India's authoritative data collection and analysis firm, Centre for Monitoring Indian Economy (CMIE), has predicted that the consumption demand will drop by a whopping 4% in the second half of 2016-17, thanks to the “shock” of a sudden withdrawal of 86% of liquidity on November 8, 2016.
While the impact was “immediate” because the old currency notes lost their legal-tender status, CMIE says, it has had “a simultaneous impact on household earnings as a significant chunk of labour had to forego wages to exchange currency notes at cash-starved banks.”
Thus, it says, “48% of the work-force has lost incomes. Daily wage labourers, who form the largest chunk of this section, account for 25% of the workforce. Self-employed entrepreneurs, small traders and hawkers that also are a part of this section, form a smaller 8% of the work force”, who suffered “a bigger hit as both, their wages and businesses were severely hit by demonetisation.”
“Similarly”, says CMIE, “Businessmen and organised farmers who account for the remaining 15% of the workforce suffered a substantial loss of business because of demonetisation”, adding, this apart, those who have suffered, but to a lesser degree, include the salaried classes, accounting for about 25% of the total work force.
“This impact of lost wages, broken supply chains and lost businesses will be lasting”, says CMIE, adding, “The relatively vulnerable sections will have dug into savings or incurred debts to meet at least their necessary expenses during the initial days of extreme shortage of liquidity. Jobs lost along the supply chain will take time to be repaired and again savings will have been drawn down.”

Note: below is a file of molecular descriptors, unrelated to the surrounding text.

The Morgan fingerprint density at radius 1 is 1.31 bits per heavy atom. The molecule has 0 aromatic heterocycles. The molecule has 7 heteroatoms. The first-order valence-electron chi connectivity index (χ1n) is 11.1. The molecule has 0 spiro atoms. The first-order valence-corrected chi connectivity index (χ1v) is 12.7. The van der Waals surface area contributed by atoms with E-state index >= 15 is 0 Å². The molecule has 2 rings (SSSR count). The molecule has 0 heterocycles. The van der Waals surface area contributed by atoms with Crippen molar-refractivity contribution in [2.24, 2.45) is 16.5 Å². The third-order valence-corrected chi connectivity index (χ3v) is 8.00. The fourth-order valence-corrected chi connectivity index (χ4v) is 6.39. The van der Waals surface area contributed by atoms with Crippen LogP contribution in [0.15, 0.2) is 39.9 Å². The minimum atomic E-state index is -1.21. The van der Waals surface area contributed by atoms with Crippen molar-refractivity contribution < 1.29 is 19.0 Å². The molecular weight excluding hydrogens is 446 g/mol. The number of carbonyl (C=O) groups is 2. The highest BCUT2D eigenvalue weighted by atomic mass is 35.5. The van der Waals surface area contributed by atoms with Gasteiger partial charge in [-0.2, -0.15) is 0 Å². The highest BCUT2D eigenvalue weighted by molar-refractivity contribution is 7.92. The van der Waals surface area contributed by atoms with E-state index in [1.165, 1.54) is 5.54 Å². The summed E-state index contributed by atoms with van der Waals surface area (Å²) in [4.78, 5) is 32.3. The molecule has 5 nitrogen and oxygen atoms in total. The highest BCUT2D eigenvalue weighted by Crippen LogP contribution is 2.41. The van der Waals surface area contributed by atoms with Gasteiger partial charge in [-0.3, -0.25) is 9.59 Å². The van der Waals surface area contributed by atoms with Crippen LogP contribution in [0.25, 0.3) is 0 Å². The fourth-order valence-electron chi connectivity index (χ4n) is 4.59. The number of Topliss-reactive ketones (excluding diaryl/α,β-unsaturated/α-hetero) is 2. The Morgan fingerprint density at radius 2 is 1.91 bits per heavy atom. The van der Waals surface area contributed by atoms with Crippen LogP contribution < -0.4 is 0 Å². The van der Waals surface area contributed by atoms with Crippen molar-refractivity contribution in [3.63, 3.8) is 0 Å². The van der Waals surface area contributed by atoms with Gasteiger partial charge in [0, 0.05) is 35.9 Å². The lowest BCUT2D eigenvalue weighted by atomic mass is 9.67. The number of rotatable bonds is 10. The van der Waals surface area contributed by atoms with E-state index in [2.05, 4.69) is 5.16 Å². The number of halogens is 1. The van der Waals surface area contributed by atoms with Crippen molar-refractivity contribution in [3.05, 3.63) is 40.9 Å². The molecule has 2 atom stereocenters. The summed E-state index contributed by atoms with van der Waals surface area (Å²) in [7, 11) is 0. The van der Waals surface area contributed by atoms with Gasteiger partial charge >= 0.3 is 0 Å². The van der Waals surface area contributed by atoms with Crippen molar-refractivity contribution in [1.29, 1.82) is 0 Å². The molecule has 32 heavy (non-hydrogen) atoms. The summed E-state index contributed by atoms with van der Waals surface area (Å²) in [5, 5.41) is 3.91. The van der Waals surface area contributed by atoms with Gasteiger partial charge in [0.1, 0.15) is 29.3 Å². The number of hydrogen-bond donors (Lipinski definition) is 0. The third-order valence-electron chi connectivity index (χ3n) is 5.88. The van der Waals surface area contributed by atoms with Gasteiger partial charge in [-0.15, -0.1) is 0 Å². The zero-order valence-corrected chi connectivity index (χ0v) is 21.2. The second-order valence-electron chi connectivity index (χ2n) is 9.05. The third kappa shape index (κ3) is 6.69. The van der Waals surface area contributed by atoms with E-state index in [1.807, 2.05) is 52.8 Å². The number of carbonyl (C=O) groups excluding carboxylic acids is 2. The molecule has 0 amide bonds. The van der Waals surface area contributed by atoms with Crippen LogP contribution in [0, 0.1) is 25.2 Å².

While the overall economic performance was “robust” in November, “there were no disruptions”, with the electricity generation going up up 8.9%, petroleum production consumption up by 12.1%, domestic passenger air traffic up 22%, and railway freight traffic up by 5.5%, CMIE says, things turned worse in December.
It says, “The fall seen in automobile sales shows that a reasonably-performing economy was stalled by demonetisation. Domestic automobile sales recorded their steepest fall in last 16 years (18.7%) in December. ”
“The impact of the disruption in consumption caused by demonetisation is best seen in the public statements from consumer durable companies”, says CMIE, rolling out following examples:
- Britannia Industries' sales were 30-70% of what they were doing earlier, reducing production has been reduced by 15-20%.
- Parle Products' sales in November were 10-12% lower than in November last year.
- Dabur's sales were down 20% over earlier week, with supply chain down-stocking and production being calibrated.
- Emami's cut production across categories since consumers postponed purchases.
- Bikano reduced production by 10-15%.
- Voltas' demand in Tier-III and Tier-IV towns went down by 50%; in bigger towns' demand was down 25-30%.
- Panasonic's business was down 40% in November and December.
- Godrej Appliances' business was down 40% in November, lost two months, production cut 15%.
Estimating that the growth in real private final consumption expenditure would fall to 3.5% in the December 2016 quarter, CMIE predicts, “Growth will improve a little thereafter but will remain lower.”